Is free will possible in a deterministic universe?

Discussion in 'General Philosophy' started by Sarkus, Jun 7, 2019.

  1. Vociferous Registered Senior Member

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    Since I've already explained it to you, your insistence implies you think you can either read minds or stubbornly refuse to accept any subsequent clarification. It's your personal problem if you refuse to accept what someone explicitly says they mean.

    So something that appears to be both red and green at the same time could really just be wholly red? And you can presume that without being able to isolate the appearance of red from that of green? That doesn't sound like a justified presumption. Complexity usually involves things composed of many much simpler or fundamental elements, not simple things composed of more complex elements. A red/green superposition is composed of only red? That's contradictory. So if an empirically indeterministic system (not just a naive appearance of complexity) is really deterministic, that would seem to be something unprecedented. That you can continue to just blithely claim it's really deterministic is begging the question. You have to allow for the possibility it is not to support an argument rather than just presume it.

    So the question begging is just presuming the "relevant domains"?
    Presuming which domains in which free will can exist/operate is no better than just presuming all domains deterministic.
    Domains are not devoid of interaction and cannot be so artificially isolated.

    But I think the real, non-begging question is whether free will can coexist with determinism, regardless of the domains of either. Can both determinism and free will exist, in any way?
    Compatibility presumes that one is, or can be, subordinate to the other in some sort of exclusionary way.

    Sorry, I meant incompatibilist. You can take that correction at face value or not.
    Starting with the premise of a wholly deterministic universe is literally begging the question, when the proposed question is whether or not free will exists. "Relevant domain" is even further begging the question. The first precludes domains that are not deterministic, while the second precludes that any non-deterministic domains be allowed.
    If you can't see how that is obviously begging the question, we're at an impasse, as you'll use your presumptions to dismiss any argument out of hand. I don't agree with your unjustified premise.



    The Copenhagen Interpretation, and many that accept wave-function collapse, are considered complete.
    "The wave function is a complete description of a wave/particle. Any information that cannot be derived from the wave function does not exist. For example, a wave is spread over a broad region, therefore does not have a specific location." - http://abyss.uoregon.edu/~js/21st_century_science/lectures/lec15.html
    This directly addresses Einstein's complaint that "In a complete theory there is an element corresponding to each element of reality." Where he thought quantum momentum and location must both have reality, the Copenhagen Interpretations simply solves that by accepting the empirical evidence that they do not. So "there is an element corresponding to each element of reality", and complete according to Einstein's criteria, even though they disagree on what is real. Einstein assumes properties not available to empirical testing are real.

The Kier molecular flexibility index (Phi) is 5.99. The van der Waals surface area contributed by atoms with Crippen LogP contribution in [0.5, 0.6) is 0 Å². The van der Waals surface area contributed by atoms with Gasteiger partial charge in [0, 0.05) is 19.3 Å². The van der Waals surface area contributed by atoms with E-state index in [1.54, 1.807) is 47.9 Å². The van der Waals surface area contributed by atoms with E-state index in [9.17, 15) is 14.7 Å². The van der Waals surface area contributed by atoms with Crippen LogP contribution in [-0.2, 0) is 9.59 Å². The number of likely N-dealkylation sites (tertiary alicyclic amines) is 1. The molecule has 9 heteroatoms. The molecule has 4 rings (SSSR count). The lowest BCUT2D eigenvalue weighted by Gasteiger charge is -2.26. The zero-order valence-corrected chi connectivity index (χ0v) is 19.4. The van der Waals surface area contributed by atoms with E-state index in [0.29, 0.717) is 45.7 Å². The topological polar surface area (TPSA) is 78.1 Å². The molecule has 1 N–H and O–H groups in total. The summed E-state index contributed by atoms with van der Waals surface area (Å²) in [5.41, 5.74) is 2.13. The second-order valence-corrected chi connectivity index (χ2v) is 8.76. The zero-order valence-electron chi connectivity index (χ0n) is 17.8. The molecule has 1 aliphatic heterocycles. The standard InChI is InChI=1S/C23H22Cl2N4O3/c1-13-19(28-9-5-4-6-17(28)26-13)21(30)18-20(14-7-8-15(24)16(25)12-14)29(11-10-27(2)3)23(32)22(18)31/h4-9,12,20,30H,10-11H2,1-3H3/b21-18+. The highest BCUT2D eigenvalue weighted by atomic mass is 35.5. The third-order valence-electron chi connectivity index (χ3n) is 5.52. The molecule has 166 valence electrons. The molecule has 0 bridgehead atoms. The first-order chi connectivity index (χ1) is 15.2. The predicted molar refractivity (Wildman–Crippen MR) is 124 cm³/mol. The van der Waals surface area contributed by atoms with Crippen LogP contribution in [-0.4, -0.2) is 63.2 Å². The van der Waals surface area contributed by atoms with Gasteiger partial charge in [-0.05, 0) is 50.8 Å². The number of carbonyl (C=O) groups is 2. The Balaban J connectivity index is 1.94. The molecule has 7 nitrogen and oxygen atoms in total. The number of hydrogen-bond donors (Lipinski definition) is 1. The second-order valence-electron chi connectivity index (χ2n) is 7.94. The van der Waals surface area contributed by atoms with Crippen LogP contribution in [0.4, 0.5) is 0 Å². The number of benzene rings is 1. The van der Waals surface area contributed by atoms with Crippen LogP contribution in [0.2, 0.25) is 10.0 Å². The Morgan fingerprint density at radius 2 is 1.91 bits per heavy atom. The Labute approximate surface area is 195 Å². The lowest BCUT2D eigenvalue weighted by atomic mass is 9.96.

Copenhagen-like interpretations accept the empirical indeterminism of QM as a full description of the underlying reality. Look it up for yourself. Quantum indeterminacy is an empirical fact, while assumptions of determinism are not. If you can't accept that, that's your problem. But take solace in the fact that you're in good company.

    Assuming determinism where only empirical indeterminism presents itself is anthropocentric. I know it's hard to fathom, but it's not telepathy. All the information we can receive "through our senses", via empirical experiment, from QM only points to indeterminism. Deterministic interpretations must do so by making empirically unjustified assumptions. Otherwise, you could show me evidence of QM determinism. "If randomness ... is assumed to be a product of insufficient perception" you've said it yourself. It's only an assumption.

    No one's argued an exception to anything but you begging the question by presuming determinism as a premise.
     
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  3. Michael 345 New year. PRESENT is 69 years old Valued Senior Member

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    Not sure how you obtained that from my post but no way do I think Universe is sentient

    Deterministic Universe - no free will

    We have the impression we have, because we conceive we have choice

    However even if our choices reach 10,000 no matter our pick, predetermined just like falling dominoes

    Still we will continue to choose because even no choice is a choice and by choosing 1 out of the 10,000 we are looking at a future we perceive will occur

    The no choice choice does not give us such a vision

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  5. Quantum Quack Life's a tease... Valued Senior Member

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    and maybe , just maybe that should have been the thread title and topic...
    "Is perfect knowledge possible in a deterministic universe?"
    because it is as relevant as the issue of free will in a deterministic universe...
     
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  7. Write4U Valued Senior Member